Dragon Seed (1944)
Movie InfoThis lavish, 145-minute cinemadaptation of the Pearl Buck best-seller Dragon Seed was intended by MGM as a followup to the studio's successful film version of Buck's The Good Earth. In true Hollywood fashion, the Chinese protagonists are all played by Caucasian actors, with fascinating if not always convincing results. When a peaceful Chinese village is invaded by the Japanese prior to WW2, the men elect to adopt a peaceful, don't-rock-the-boat attitude towards their conquerors-and it is understood that the women will stoically acquiesce as well. But Jade (Katharine Hepburn), a headstrong young woman, intends to stand up to the Japanese whether her husband Lao Er (Turhan Bey) approves or not. She even goes so far as to learn to read and to handle a weapon, so that she may properly equipped for both psychological and physical combat. Jade's attitude spreads to the rest of the village, convincing even the staunchest of male traditional that the Japanese can be defeated only by offering a strong united front-male and female. Alas, there are a few Quislings in their midst, notably avaricious merchant Wu Lien (Akim Tamiroff), who learns all too late the terrible cost of collaboration. While it seems odd to see so many non-Orientals-Walter Huston, Agnes Moorehead, Hurd Hatfield, J. Carroll Naish-in the major roles, Dragon Seed manages to retain its power and entertainment value even 50 years after the fact (Incidentally, there are a few genuine Chinese in the cast-most of them playing Japanese!) ~ Hal Erickson, Rovi … More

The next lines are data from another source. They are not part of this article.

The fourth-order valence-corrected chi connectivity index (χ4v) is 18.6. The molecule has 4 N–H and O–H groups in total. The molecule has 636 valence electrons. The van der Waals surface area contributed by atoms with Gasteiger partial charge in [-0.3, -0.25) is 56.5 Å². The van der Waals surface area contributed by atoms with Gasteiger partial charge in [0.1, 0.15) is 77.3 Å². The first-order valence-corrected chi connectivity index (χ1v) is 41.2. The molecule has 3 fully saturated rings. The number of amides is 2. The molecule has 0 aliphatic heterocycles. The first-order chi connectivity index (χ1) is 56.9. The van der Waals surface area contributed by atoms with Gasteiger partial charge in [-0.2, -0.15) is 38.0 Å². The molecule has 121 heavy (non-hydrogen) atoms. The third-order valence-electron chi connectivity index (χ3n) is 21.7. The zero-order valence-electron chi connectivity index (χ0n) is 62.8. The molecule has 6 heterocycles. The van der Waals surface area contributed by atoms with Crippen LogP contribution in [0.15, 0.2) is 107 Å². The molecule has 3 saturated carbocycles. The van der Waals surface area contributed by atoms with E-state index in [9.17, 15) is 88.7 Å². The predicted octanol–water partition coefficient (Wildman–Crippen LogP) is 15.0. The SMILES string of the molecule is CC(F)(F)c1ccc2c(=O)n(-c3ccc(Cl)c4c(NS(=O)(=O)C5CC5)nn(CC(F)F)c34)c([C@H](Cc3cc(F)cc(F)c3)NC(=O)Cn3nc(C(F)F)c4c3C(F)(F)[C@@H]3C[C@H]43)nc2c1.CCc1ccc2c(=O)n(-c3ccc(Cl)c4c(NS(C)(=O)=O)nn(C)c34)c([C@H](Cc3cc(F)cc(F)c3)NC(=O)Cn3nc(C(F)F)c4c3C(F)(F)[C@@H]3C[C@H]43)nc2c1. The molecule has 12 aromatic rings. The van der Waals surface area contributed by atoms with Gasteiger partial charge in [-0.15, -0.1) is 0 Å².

No Friends? Inconceivable! Log in to see what your friends have to say.
Critic Reviews for Dragon Seed
Quite moving, strong drama featuring Kate Hepburn.
One of MGM's worst melodramas of the 40s and a low point in the career of Hepburn, here miscast as a young and alert Chinese woman. Propaganda picture was made to please the government (and its Chinese allies) but by today's standards it's racist.
Audience Reviews for Dragon Seed
Discuss Dragon Seed on our Movie forum!